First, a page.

Other surprises awaiting you are handmade jewelry, fine clothing, autographed footballs, theater evenings and wonderful local art including Berry Baugh Allen's handmade cheese platter, a Gayle Strider painting on a porcelain lace bowl from Romania and other paintings and photographs. Hunters will enjoy a one-day deer-hunting trip in Winston County guided by George Barran, made possible through the generous donation of George, E. Lee Barran and Em Barran. Perhaps the whole family will be called in for a three-night weekend at a Cullman County farmhouse that sleeps 18, courtesy of Kristen and Joe Propst, or better yet, Harvey and Bibi Pride are providing a chance at a week in a two-bedroom condominium on St. John, U.S. Virgin Islands.

Responsible for bringing these incredible items to the auction are Whitney Clemons, Annie Cornell and Jeanette Dougherty, auction committee members, who devoted their summer persuading artists and merchants to donate. Other committee members include Charlotte Gregory, Penny Haddock, Nancy Hagood, Madge Hayes, Jacqueline Holdbrooks, Jo Ann Hyde, Jennifer Jackson, Saundy Kittle, Faye McWhorter, JoAnne Mummert, Debbie Nowlin, Amy Orr, Marcie Overstreet, Pat Patterson, Charlotte Ponder, Kate Noble Purvis, Patsy Roby, Deborah Shelton, Jean Spencer, Joyce Torbert, Loretta Troup, Bridget Troup and Melinda Woller.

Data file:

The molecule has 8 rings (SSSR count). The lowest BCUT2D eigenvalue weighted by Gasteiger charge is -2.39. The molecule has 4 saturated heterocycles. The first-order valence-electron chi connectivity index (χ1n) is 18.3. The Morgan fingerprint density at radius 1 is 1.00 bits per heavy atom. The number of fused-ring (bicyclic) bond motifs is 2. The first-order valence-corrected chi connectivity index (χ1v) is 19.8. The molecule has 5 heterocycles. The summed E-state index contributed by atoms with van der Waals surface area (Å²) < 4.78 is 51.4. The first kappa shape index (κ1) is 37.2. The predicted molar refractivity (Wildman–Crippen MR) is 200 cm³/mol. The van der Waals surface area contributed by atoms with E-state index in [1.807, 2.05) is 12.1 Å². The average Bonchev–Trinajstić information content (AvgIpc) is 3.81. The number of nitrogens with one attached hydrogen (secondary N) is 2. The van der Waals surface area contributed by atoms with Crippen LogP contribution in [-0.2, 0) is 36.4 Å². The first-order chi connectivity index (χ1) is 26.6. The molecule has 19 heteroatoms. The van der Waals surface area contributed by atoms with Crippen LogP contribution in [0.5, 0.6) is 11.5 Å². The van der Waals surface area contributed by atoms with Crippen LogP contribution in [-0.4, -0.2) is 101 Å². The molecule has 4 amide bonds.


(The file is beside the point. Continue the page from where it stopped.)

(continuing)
Plenty of other fabulous prizes and surprises await guests at the upcoming Gala. The party begins with cocktails at 7 p.m., followed by dinner at 8. Silent auction bidding will continue late into the evening, with all proceeds going toward this year's beneficiaries, employee scholarships or the Oncology Center.

Reservations must be made by Friday at a cost of $300 per couple or $150 singles. Even if you didn't get an invitation, it's not too late. Call the Decatur General Foundation office today at 341-2187.

Garden Club auction

The Rainbow Garden Club of Hartselle will have a fundraising auction Tuesday to benefit Hartselle Fine Arts Center. Items will feature everything from handmade items and baked goods to holiday decorations and many surprises. Those wishing to bid can start viewing items at 3:30 p.m. The auction begins at 4.

The event will be in the auditorium of the historic F.E. Burleson Elementary School. Refreshments will be served. This is a free event. For more information, call 751-0131.

Festival of Trees